The internet is full of people who want to destroy your stuff. Some of them are just curious, some are seeking a thrill, others are trying to steal your data, and some just want to watch things burn. Whatever their motive, it's your job as a sysadmin to keep these attackers out of your servers. If you're running a Linux system, this article is for you. We're going to run through some of the reasons why you need to harden your systems and other high-level considerations.
Operating systems are a balance
Building an operating system is a difficult balance, and a Linux distribution is no different. You need to consider the out-of-the-box functionality that most people are going to want, and accessibility for a wide swath of administrators' skillsets. If you make your distro very secure, but a newbie sysadmin can't figure out how to work with it…well, they're going to find an easier distribution to go learn on, and now you've lost that admin to another distribution. So it's really no surprise that, right after install time, most Linux distributions need a little bit of tweaking to lock them down. This has gotten better over the years, as the installers themselves have gotten easier to use and more feature-rich. You can craft a pretty custom system right from the GUI installer. A base Red Hat Enterprise Linux (RHEL) system, for example, if you've chosen the base package set, is actually pretty light on unnecessary services and packages.
There was a time when that was not true. Can you imagine passwords being hashed, but available in /etc/password for any user to read? Or all system management being carried out over Telnet? SSH wasn't even on, by default. Host-based firewall? Completely optional. So, 20 years ago, locking down a newly installed Linux system meant a laundry list of tasks. Luckily, as computing has matured, so has the default install of just about any operating system.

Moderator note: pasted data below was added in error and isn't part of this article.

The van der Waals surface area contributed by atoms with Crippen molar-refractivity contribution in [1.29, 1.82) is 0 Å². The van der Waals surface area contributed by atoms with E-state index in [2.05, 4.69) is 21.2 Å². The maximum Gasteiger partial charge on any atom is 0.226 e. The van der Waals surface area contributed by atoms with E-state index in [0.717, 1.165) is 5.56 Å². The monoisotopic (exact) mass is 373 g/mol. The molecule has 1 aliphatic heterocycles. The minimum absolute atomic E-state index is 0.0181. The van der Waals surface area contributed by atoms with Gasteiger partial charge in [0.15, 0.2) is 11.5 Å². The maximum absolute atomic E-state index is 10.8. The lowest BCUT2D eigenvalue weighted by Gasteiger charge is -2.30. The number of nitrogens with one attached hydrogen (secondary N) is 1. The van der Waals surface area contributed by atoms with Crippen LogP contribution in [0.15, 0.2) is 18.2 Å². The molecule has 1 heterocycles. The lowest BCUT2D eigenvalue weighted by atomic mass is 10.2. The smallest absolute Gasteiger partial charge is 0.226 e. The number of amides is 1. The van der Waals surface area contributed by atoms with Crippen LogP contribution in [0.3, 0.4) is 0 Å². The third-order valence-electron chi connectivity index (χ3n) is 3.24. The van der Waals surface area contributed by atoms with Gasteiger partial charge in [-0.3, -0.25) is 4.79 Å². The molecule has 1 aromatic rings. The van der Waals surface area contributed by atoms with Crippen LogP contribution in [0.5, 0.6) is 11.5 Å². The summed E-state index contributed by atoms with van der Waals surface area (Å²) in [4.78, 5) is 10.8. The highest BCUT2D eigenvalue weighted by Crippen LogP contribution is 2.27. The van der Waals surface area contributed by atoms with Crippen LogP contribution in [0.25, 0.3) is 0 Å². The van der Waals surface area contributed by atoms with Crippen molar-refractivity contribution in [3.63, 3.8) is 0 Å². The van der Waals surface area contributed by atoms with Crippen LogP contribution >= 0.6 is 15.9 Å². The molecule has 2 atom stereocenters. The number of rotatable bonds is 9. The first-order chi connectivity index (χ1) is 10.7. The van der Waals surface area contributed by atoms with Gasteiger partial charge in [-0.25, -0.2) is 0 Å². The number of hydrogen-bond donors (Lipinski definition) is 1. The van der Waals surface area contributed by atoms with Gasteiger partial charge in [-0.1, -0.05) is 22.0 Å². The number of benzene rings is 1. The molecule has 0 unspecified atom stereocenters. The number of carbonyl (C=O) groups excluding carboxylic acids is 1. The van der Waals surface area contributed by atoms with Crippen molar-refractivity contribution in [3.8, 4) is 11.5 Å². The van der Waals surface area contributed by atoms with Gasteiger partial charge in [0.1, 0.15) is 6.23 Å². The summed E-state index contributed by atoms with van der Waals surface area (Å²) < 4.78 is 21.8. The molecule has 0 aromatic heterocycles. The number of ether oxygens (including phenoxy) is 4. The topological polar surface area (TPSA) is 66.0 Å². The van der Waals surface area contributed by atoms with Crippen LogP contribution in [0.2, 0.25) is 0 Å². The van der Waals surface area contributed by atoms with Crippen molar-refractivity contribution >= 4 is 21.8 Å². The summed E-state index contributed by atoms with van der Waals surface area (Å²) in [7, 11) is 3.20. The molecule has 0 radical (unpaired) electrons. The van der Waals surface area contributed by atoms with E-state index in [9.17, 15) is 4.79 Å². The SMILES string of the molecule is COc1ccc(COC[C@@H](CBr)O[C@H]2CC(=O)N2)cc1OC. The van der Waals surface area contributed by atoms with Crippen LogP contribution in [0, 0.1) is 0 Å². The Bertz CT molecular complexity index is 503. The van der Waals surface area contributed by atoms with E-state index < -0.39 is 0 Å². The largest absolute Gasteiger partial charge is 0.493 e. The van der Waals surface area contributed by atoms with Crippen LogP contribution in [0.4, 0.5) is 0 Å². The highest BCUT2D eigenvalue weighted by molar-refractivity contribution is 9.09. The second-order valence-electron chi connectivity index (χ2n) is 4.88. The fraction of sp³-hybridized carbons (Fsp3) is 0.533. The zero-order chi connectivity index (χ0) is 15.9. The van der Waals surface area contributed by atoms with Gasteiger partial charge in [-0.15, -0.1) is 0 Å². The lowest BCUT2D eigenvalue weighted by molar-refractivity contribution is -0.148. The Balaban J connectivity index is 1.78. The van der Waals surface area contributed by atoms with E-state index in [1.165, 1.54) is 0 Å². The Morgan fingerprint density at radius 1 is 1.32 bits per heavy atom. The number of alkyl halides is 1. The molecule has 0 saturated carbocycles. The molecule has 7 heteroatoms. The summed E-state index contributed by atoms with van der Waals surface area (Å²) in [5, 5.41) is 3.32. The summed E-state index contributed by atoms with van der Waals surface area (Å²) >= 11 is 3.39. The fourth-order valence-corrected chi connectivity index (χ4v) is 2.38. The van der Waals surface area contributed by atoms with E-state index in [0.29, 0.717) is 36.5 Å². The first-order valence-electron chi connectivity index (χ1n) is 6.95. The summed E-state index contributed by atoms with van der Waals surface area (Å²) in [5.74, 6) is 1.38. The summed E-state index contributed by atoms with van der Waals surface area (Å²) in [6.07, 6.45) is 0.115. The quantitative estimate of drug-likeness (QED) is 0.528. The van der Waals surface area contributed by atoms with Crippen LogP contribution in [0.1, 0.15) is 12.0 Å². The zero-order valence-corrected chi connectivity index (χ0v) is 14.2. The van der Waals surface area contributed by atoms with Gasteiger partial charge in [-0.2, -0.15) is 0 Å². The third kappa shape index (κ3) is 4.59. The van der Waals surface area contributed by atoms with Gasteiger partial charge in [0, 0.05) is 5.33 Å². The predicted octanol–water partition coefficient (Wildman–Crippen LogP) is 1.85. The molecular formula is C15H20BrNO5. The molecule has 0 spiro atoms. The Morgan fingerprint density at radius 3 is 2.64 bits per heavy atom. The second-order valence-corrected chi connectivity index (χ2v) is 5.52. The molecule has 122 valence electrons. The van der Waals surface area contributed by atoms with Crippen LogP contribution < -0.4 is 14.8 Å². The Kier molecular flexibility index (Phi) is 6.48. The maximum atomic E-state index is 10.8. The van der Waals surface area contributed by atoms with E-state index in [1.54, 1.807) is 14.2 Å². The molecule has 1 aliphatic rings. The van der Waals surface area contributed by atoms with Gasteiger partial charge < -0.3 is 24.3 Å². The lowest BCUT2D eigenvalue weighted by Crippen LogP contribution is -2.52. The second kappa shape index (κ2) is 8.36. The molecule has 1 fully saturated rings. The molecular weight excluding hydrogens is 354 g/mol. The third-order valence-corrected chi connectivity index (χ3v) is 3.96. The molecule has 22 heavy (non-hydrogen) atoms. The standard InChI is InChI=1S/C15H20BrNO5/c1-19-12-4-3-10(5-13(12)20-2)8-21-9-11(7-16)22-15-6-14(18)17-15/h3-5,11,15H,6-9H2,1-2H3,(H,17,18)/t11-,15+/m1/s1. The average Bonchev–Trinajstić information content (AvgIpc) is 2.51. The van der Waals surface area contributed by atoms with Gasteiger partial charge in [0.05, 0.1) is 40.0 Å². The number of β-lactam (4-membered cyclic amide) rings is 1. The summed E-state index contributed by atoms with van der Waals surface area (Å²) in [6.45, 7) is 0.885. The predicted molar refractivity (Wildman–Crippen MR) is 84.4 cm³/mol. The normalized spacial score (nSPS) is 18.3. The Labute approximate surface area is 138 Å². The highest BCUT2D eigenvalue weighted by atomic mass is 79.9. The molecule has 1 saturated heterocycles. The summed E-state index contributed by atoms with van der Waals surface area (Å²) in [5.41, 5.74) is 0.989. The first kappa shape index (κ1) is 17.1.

What is system "hardening?"
Hardening a system is the act of making the system more secure—a more difficult target for the bad guys. Imagine you had a white picket fence protecting your home. It's probably enough to keep the honest people honest—they see the fence and the nice little latch on your gate and decide to respect the fact that you obviously don't want people in your yard. You feel safe knowing that no one is going to come into your yard and trample your flowers because people respect that boundary of your property. All it takes, though, is one kid who doesn't care about any of that to cut through your yard because they can't be bothered to go around. Your white picket fence and flimsy latch are nothing for them to flip open and run right through.
Hardening would be like upgrading the white picket fence to a six-foot-tall chainlink one and adding a latch with a lock on it. Someone determined enough could still climb over the fence, but that kid who was cutting through your yard probably isn't going to bother anymore, because it's a little too much work.
See, computer security isn't about being completely unbreakable, unless you're Oracle; it's about being just secure enough to be difficult to break in, while still open enough that your system can actually do what it's designed to do. A web server so locked down that you can't run a website on it isn't a very good web server—like a chainlink fence with no gate.
Below is not a step-by-step how-to, but rather, some general points to consider as you work to harden your system.
Ditch the GUI